Originally Posted by depersonalised
this is anachronistic i know, but i'm functioning on nostalgia here. i want to watch older tv shows or play emulators on an old tv i have. the only input this tv has is coaxial. i have my super nintendo run in through the rf out to the original nes splitter where you can run the regular cable in, and i want to run tv shows from my computer into the same tv. i just want something to run video and audio from my computer to this old tv. i know vga doesn't carry audio, but my laptop has hdmi, which does carry audio. is there any sort of converter that exists to bind them together to the coax format or is there any diy way to strip and bind an hdmi cable to a coax cable or anything? or perhaps usb? is there any way to take a usb cable and bind certain pins to the inside and other pins to the outside of a coax and have it carry audio and video? i'm willing to write up a driver or and arduino protocol or whatever is necessary for it, but i'd really like to watch twin peaks on the tv i would have watched it on when it was airing on local tv.
thank any of you who have anything to offer, but no, i'm not willing to upgrade the tv.
It's not about the wires themselves, it's about what's carried on them; specifically the formats involved. And they're radically different between USB, VGA, HDMI and the like. You can't just strip and splice wires.
You have to get devices that either output the right format to start with, or involve adapters and/or converters to do it.
When you use converters you're looking at signal loss at each point. So you're better served getting the source out of your computer in as close to the right form as possible. There are USB display devices, widgets that plug into USB and put out a video signal. The question is whether anyone makes one that outputs composite (NOT component) video. If you could find one of those you'd then only have to use an RF modulator. Otherwise you'd have to start daisy-chaining multiple adapters/converters together to downgrade the signals.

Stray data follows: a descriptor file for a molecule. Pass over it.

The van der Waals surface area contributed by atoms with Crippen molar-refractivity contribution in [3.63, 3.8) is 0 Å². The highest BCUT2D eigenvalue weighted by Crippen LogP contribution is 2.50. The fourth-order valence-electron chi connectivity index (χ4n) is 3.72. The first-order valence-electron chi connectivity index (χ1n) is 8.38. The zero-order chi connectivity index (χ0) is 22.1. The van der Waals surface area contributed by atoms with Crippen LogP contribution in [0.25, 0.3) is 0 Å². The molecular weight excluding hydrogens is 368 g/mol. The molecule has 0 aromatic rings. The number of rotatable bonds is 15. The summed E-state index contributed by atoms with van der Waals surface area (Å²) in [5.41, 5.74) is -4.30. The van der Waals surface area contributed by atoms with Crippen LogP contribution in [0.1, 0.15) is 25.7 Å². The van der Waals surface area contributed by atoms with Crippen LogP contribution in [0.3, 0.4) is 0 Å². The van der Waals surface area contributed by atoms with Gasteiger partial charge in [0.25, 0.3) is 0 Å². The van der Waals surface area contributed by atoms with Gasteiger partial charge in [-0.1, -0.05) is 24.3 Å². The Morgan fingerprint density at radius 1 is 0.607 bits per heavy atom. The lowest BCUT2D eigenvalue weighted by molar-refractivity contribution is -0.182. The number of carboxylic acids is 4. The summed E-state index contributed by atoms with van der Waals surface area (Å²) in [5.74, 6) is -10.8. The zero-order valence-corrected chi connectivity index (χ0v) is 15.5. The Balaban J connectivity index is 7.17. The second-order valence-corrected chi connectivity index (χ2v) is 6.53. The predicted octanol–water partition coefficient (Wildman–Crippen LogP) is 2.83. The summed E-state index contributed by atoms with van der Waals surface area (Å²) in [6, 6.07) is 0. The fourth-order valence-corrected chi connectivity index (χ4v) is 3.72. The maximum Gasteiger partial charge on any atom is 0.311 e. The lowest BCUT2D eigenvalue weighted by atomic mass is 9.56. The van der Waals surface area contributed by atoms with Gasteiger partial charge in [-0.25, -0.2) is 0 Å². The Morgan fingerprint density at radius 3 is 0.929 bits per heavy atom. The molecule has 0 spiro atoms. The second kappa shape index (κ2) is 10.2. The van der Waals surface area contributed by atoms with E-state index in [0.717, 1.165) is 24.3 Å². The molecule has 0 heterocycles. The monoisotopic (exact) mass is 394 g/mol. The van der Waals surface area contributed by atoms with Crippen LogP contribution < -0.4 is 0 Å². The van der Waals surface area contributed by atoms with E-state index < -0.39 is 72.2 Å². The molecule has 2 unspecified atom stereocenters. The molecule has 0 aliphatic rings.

Another option would be to find a network streaming device that has composite output. Then you'd use that to stream the video over the network from your computer via file sharing. This would probably be a lot easier that trying to maintain a bunch of converters/adapters connected to your laptop. Don't forget, those connectors on your laptop aren't designed to be terribly durable. Especially not the HDMI socket.
All this just so you can wax nostalgic looking at programs at a crappy resolution? I wouldn't bother.